the orchestra world

Acoustics – can you hear me now?

A good article on acoustics for the audience, and how, even in a great hall, where you sit can make a huge difference in what you hear. For example – in the Arlene Schnitzer Concert Hall here in Portland, you spend the most money for the Dress Circle seats, which are in the formost portion of the huge overhanging balcony, but these seats are probably the second worst in the house (after those on the main floor which are underneath the balcony) – they are great for looking, but not necessarily for listening. The best seats for just hearing the overall sound of the orchestra are those waaay up in the nosebleed section, the highest part of the balcony. They’re also cheapest – go figure!

Here’s the link to the Anne Midgette article in the NY Times.

By Charles Noble

I'm the Assistant principal violist of the Oregon Symphony.

4 replies on “Acoustics – can you hear me now?”

Has there been some modification to the acoustics of the Schnitzer Hall in the last two years? My wife and I have subscribed to the Oregon Symphony classical series since 2000. As pieces get repeated it seems they sound much better the second time around.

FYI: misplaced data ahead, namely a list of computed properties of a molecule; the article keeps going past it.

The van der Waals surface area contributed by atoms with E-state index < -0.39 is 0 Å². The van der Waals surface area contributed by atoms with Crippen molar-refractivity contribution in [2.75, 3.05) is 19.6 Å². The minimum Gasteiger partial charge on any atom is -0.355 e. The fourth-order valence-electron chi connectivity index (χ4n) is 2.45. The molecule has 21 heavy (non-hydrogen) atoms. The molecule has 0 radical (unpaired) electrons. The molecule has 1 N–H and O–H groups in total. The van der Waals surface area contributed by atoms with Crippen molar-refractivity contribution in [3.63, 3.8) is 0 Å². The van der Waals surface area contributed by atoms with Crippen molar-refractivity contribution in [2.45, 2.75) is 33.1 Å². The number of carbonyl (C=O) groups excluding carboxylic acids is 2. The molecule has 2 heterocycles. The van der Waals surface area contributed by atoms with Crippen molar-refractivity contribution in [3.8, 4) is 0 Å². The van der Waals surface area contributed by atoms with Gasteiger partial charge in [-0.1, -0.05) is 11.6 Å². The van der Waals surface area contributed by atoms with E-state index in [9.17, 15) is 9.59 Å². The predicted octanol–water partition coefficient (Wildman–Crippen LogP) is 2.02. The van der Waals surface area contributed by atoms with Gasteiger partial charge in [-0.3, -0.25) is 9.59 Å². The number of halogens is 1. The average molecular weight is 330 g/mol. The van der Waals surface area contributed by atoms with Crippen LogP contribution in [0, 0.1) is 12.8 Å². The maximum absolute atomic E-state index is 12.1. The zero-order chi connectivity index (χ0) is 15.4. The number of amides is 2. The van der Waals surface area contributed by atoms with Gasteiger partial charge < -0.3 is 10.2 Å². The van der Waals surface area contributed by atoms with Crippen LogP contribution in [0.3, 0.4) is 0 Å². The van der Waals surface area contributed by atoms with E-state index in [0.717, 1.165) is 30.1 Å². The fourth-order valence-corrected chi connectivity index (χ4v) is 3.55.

We both thought the Beethoven Violin Concerto with Kyoko Takezawa made a much better impression than with Joshua Bell in 2001. Also, the recent Scheherazade was much more dynamic than the last time you played it.

Does the hall have better acoustics or has the orchestra improved? Or has our perception improved though listening?

There haven’t been any really meaningful changes to the hall in the time frame you describe. There has been some tweaking of the shell to help with sound levels and hearing across the stage for those of us who are on stage, but nothing that would really be audible in the seating area proper. Most of what you describe is improvement of the orchestra, and it’s gratifying to hear! The orchestra has made great strides in playing together, playing with a greater dynamic range (mostly soft passages being much softer, and the loudest levels being reserved for when they’re actually demanded by the composer), and the general level of musicianship has gone up tremendously since Carlor Kalmar arrived. Thanks for coming to our concerts – we need more listeners such as yourself!

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